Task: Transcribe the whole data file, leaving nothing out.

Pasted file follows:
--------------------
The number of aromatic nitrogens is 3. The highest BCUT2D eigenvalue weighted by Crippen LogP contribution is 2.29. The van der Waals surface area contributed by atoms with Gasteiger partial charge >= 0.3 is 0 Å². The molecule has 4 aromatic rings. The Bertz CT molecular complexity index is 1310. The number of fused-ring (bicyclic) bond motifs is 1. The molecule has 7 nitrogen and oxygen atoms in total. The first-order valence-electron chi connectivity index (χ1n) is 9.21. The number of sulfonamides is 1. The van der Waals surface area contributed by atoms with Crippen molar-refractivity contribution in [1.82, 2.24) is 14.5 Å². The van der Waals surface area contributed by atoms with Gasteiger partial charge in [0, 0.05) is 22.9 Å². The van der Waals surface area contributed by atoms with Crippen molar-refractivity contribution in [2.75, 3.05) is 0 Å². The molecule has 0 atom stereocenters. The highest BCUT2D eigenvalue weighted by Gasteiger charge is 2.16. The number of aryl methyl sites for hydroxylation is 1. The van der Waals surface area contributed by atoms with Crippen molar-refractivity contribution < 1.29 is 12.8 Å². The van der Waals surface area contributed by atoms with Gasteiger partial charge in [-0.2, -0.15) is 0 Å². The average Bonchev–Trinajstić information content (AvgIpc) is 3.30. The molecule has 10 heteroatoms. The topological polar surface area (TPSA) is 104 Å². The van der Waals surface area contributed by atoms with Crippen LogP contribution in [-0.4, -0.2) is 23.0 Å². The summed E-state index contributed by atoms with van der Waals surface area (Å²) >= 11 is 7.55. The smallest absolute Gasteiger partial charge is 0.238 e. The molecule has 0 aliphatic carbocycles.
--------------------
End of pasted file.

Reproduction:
The number of aromatic nitrogens is 3. The highest BCUT2D eigenvalue weighted by Crippen LogP contribution is 2.29. The van der Waals surface area contributed by atoms with Gasteiger partial charge >= 0.3 is 0 Å². The molecule has 4 aromatic rings. The Bertz CT molecular complexity index is 1310. The number of fused-ring (bicyclic) bond motifs is 1. The molecule has 7 nitrogen and oxygen atoms in total. The first-order valence-electron chi connectivity index (χ1n) is 9.21. The number of sulfonamides is 1. The van der Waals surface area contributed by atoms with Crippen molar-refractivity contribution in [1.82, 2.24) is 14.5 Å². The van der Waals surface area contributed by atoms with Gasteiger partial charge in [0, 0.05) is 22.9 Å². The van der Waals surface area contributed by atoms with Crippen molar-refractivity contribution in [2.75, 3.05) is 0 Å². The molecule has 0 atom stereocenters. The highest BCUT2D eigenvalue weighted by Gasteiger charge is 2.16. The number of aryl methyl sites for hydroxylation is 1. The van der Waals surface area contributed by atoms with Crippen molar-refractivity contribution < 1.29 is 12.8 Å². The van der Waals surface area contributed by atoms with Gasteiger partial charge in [-0.2, -0.15) is 0 Å². The average Bonchev–Trinajstić information content (AvgIpc) is 3.30. The molecule has 10 heteroatoms. The topological polar surface area (TPSA) is 104 Å². The van der Waals surface area contributed by atoms with Crippen LogP contribution in [-0.4, -0.2) is 23.0 Å². The summed E-state index contributed by atoms with van der Waals surface area (Å²) >= 11 is 7.55. The smallest absolute Gasteiger partial charge is 0.238 e. The molecule has 0 aliphatic carbocycles.